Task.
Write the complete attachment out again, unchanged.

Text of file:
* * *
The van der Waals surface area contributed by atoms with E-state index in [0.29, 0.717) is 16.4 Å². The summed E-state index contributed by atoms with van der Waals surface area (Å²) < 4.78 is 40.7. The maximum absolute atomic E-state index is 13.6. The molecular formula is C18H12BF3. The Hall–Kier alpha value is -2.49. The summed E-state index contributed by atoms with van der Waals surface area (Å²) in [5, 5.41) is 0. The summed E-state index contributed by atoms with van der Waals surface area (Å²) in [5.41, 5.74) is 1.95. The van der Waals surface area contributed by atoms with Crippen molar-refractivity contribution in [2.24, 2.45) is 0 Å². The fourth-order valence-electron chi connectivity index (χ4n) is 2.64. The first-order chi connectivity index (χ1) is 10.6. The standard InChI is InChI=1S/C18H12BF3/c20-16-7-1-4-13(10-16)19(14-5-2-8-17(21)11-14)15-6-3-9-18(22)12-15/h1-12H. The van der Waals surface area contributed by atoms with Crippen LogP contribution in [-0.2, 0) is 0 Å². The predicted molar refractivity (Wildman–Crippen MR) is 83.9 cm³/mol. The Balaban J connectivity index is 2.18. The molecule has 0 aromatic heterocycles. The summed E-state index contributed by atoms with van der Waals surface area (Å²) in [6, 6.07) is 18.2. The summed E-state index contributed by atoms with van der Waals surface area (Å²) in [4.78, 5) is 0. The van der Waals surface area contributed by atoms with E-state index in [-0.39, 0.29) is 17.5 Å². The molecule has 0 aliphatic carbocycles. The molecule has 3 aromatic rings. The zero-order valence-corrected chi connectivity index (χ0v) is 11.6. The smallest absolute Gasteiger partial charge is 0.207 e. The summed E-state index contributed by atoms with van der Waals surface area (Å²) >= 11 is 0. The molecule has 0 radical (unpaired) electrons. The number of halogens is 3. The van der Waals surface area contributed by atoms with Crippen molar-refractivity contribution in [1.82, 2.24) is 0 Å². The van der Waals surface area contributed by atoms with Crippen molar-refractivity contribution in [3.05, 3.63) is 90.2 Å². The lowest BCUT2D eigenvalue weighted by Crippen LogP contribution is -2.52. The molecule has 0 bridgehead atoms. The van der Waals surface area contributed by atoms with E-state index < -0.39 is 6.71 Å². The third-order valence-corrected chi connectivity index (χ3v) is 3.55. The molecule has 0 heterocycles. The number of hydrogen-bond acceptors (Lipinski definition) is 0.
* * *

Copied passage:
The van der Waals surface area contributed by atoms with E-state index in [0.29, 0.717) is 16.4 Å². The summed E-state index contributed by atoms with van der Waals surface area (Å²) < 4.78 is 40.7. The maximum absolute atomic E-state index is 13.6. The molecular formula is C18H12BF3. The Hall–Kier alpha value is -2.49. The summed E-state index contributed by atoms with van der Waals surface area (Å²) in [5, 5.41) is 0. The summed E-state index contributed by atoms with van der Waals surface area (Å²) in [5.41, 5.74) is 1.95. The van der Waals surface area contributed by atoms with Crippen molar-refractivity contribution in [2.24, 2.45) is 0 Å². The fourth-order valence-electron chi connectivity index (χ4n) is 2.64. The first-order chi connectivity index (χ1) is 10.6. The standard InChI is InChI=1S/C18H12BF3/c20-16-7-1-4-13(10-16)19(14-5-2-8-17(21)11-14)15-6-3-9-18(22)12-15/h1-12H. The van der Waals surface area contributed by atoms with Crippen LogP contribution in [-0.2, 0) is 0 Å². The predicted molar refractivity (Wildman–Crippen MR) is 83.9 cm³/mol. The Balaban J connectivity index is 2.18. The molecule has 0 aromatic heterocycles. The summed E-state index contributed by atoms with van der Waals surface area (Å²) in [6, 6.07) is 18.2. The summed E-state index contributed by atoms with van der Waals surface area (Å²) in [4.78, 5) is 0. The van der Waals surface area contributed by atoms with E-state index in [-0.39, 0.29) is 17.5 Å². The molecule has 0 aliphatic carbocycles. The molecule has 3 aromatic rings. The zero-order valence-corrected chi connectivity index (χ0v) is 11.6. The smallest absolute Gasteiger partial charge is 0.207 e. The summed E-state index contributed by atoms with van der Waals surface area (Å²) >= 11 is 0. The molecule has 0 radical (unpaired) electrons. The number of halogens is 3. The van der Waals surface area contributed by atoms with Crippen molar-refractivity contribution in [1.82, 2.24) is 0 Å². The van der Waals surface area contributed by atoms with Crippen molar-refractivity contribution in [3.05, 3.63) is 90.2 Å². The lowest BCUT2D eigenvalue weighted by Crippen LogP contribution is -2.52. The molecule has 0 bridgehead atoms. The van der Waals surface area contributed by atoms with E-state index < -0.39 is 6.71 Å². The third-order valence-corrected chi connectivity index (χ3v) is 3.55. The molecule has 0 heterocycles. The number of hydrogen-bond acceptors (Lipinski definition) is 0.